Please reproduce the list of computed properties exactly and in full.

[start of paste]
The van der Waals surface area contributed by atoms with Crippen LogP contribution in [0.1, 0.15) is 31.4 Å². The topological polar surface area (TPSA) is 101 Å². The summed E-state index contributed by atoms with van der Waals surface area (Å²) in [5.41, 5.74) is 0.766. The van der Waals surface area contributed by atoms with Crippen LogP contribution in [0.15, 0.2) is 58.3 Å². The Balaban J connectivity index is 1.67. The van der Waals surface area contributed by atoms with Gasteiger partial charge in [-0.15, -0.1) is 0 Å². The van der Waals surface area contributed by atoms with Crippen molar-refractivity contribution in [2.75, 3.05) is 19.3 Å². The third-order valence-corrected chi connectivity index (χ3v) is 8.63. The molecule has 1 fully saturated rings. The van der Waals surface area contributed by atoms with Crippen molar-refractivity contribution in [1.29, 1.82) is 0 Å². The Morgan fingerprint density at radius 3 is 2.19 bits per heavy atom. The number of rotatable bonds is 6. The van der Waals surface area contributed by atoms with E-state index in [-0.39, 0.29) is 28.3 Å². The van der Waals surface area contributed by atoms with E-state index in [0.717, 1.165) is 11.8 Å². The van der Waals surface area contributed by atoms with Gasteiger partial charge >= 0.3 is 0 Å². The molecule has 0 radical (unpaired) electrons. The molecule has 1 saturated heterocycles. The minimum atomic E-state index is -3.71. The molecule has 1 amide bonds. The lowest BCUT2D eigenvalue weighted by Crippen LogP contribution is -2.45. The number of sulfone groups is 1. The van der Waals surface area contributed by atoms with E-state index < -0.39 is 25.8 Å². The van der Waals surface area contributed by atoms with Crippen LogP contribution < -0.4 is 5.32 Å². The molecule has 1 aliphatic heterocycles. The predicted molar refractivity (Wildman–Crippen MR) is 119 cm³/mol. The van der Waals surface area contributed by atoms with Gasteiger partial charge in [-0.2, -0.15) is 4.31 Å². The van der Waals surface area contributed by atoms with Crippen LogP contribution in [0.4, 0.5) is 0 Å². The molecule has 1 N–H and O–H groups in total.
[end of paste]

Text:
The van der Waals surface area contributed by atoms with Crippen LogP contribution in [0.1, 0.15) is 31.4 Å². The topological polar surface area (TPSA) is 101 Å². The summed E-state index contributed by atoms with van der Waals surface area (Å²) in [5.41, 5.74) is 0.766. The van der Waals surface area contributed by atoms with Crippen LogP contribution in [0.15, 0.2) is 58.3 Å². The Balaban J connectivity index is 1.67. The van der Waals surface area contributed by atoms with Gasteiger partial charge in [-0.15, -0.1) is 0 Å². The van der Waals surface area contributed by atoms with Crippen molar-refractivity contribution in [2.75, 3.05) is 19.3 Å². The third-order valence-corrected chi connectivity index (χ3v) is 8.63. The molecule has 1 fully saturated rings. The van der Waals surface area contributed by atoms with Crippen molar-refractivity contribution in [1.29, 1.82) is 0 Å². The Morgan fingerprint density at radius 3 is 2.19 bits per heavy atom. The number of rotatable bonds is 6. The van der Waals surface area contributed by atoms with E-state index in [-0.39, 0.29) is 28.3 Å². The van der Waals surface area contributed by atoms with E-state index in [0.717, 1.165) is 11.8 Å². The van der Waals surface area contributed by atoms with Gasteiger partial charge >= 0.3 is 0 Å². The molecule has 0 radical (unpaired) electrons. The molecule has 1 saturated heterocycles. The minimum atomic E-state index is -3.71. The molecule has 1 amide bonds. The lowest BCUT2D eigenvalue weighted by Crippen LogP contribution is -2.45. The number of sulfone groups is 1. The van der Waals surface area contributed by atoms with E-state index < -0.39 is 25.8 Å². The van der Waals surface area contributed by atoms with Crippen LogP contribution < -0.4 is 5.32 Å². The molecule has 1 aliphatic heterocycles. The predicted molar refractivity (Wildman–Crippen MR) is 119 cm³/mol. The van der Waals surface area contributed by atoms with Gasteiger partial charge in [-0.2, -0.15) is 4.31 Å². The van der Waals surface area contributed by atoms with Crippen LogP contribution in [0.4, 0.5) is 0 Å². The molecule has 1 N–H and O–H groups in total.